It's So Cool!

It's So Cool!

By Megan Othersen Gorman

"In May 2001, I was diagnosed with a very aggressive form of breast cancer," says Sheila Wessenberg, 45, whose forthright manner and rapid, joke-peppered speech smacks more of Brooklyn, where she grew up, than the Dallas area, where she now lives with her husband and two children. "That summer, I had a lumpectomy and four doses of chemo. But in September, the cancer had returned."

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In October, Wessenberg had a right-side mastectomy and started chemo in March 2002. Then, barely eight weeks later, her husband, Bob, a Lotus programmer, lost his job, and Sheila was told by her oncologist that she had, at best, 18 months to live. "We had wanted for nothing until then," she says. "We were living in a luxury home on a lake, for Pete's sake. Granite countertops, marble everything. Then the cancer. Then this!"

The Wessenbergs went through their portfolio first. Then the kids' bank accounts. Then they sold their artwork, Sheila's jewelry, the coin collection Bob had inherited from his father, the washer and dryer. "Everything," she says, "that wasn't nailed down."

Still on chemo, Wessenberg took a job through a temp agency, doing payroll four hours a week. The family moved. They managed to pay for health insurance out of pocket for six months, until the premiums jumped to $832 a month. Denied Medicaid because they had too many assets (they still owned a car), she was forced to drop out of chemo—and to start panhandling.

"I just couldn't believe my life had come to this," says Wessenberg, who took to walking the streets every weekend with a white pail on which she had written, 'NOT A BUM. I'm a mom. Please HELP.' "But I had to do something. It got to the point where we didn't have enough money for groceries."

The turning point came late one night when she saw an ad for a campaign called Covering the Uninsured, and she immediately logged on to their website, taking the time to type in her own heartrending story. Two weeks went by, then she got a call from a journalist writing a book for the campaign about uninsured Americans. The book, including her story, was later featured in The New York Times. She received her first phone call at 8:00 that morning. "A man said, 'You don't know me, but I just read the story about you in The New York Times, and I want to help you,' " Wessenberg recalls. "I started crying immediately."

The phone has never stopped ringing. "I found out at one point I was talking to the former CEO of a major financial company," she marvels. "He sent us a cashier's check for a phenomenal amount of money. I got $8 from someone in New Jersey. Then a philanthropist in the Beverly Hills area called. One elderly lady sent a dollar in change. It was unbelievable. It was beautiful. It was nuts! I even got a check for $10,000—anonymously."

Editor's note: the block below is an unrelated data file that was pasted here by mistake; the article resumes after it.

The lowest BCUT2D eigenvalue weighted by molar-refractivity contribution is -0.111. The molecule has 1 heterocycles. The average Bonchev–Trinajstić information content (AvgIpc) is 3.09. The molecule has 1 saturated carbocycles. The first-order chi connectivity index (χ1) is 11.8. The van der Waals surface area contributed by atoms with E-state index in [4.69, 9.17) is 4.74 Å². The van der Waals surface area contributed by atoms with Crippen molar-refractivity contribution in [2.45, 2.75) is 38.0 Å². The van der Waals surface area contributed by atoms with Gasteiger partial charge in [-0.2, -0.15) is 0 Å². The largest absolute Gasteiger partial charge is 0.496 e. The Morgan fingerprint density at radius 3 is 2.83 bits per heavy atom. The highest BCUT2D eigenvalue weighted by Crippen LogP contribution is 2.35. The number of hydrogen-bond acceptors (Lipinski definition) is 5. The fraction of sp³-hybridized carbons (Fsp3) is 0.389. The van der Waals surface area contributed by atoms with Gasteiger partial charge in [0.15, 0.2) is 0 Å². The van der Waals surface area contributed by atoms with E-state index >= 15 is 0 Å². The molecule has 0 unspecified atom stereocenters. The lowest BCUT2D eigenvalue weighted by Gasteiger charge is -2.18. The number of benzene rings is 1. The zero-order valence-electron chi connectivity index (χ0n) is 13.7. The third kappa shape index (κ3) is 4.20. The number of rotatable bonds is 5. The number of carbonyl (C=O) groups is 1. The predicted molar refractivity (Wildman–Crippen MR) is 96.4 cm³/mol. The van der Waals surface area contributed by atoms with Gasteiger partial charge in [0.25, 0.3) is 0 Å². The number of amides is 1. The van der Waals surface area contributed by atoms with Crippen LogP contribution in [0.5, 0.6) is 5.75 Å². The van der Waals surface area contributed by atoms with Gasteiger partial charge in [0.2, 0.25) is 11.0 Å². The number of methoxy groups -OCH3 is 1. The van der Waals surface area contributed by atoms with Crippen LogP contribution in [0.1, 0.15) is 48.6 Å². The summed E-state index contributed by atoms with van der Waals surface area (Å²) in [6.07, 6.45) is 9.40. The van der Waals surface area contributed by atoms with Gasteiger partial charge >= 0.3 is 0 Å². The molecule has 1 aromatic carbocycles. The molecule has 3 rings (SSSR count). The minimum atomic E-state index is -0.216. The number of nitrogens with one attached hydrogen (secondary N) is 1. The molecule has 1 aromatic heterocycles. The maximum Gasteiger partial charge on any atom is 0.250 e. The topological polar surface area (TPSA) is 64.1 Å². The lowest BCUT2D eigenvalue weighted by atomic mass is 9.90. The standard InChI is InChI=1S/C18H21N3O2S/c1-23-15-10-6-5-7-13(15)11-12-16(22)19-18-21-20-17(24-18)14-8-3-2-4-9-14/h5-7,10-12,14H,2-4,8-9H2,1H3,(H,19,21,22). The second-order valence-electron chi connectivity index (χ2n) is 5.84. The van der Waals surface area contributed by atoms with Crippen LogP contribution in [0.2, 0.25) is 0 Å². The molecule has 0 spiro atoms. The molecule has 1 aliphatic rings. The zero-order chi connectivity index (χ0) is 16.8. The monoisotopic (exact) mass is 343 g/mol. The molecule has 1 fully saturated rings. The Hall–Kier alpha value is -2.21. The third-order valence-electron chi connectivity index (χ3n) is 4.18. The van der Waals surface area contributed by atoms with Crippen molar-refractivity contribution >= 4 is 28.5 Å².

Wessenberg sent everyone thank-you notes, many of which she designed herself on her computer. "There I was, doing all these thank-yous," she says, "when my girlfriend asked me to do her son's birthday invitations. She loved them, and the next thing I know, a woman my girlfriend works with wanted me to do her wedding invitations. All of a sudden, I've got this little business going. One day, I'm destitute; the next, I have a business of my own"—a company she dubbed So Cool.

"There are no words to express the immense gratitude, the peaceful feeling I now have, and the awe I feel for the incredible people who reached out to me—and for the entire miraculous experience," says Wessenberg, who, with the help of a Dallas-based organization called Bridge Breast Network, is now able to afford the blood work and scans she needs to monitor her health. Despite the fact that she never completed her full course of chemotherapy, her cancer is in remission.

"The fact that I'm still alive and have a roof over my head, I completely attribute to the incredible kindness of the American public and the good feelings it created in me," she says. "Other than my children, it's by far the greatest gift I've ever received."

The Bridge Breast Network links low-income, uninsured women in the Dallas area to diagnostic and treatment services for breast cancer. For more information, call toll-free (877) 258-1396 or check out their website.

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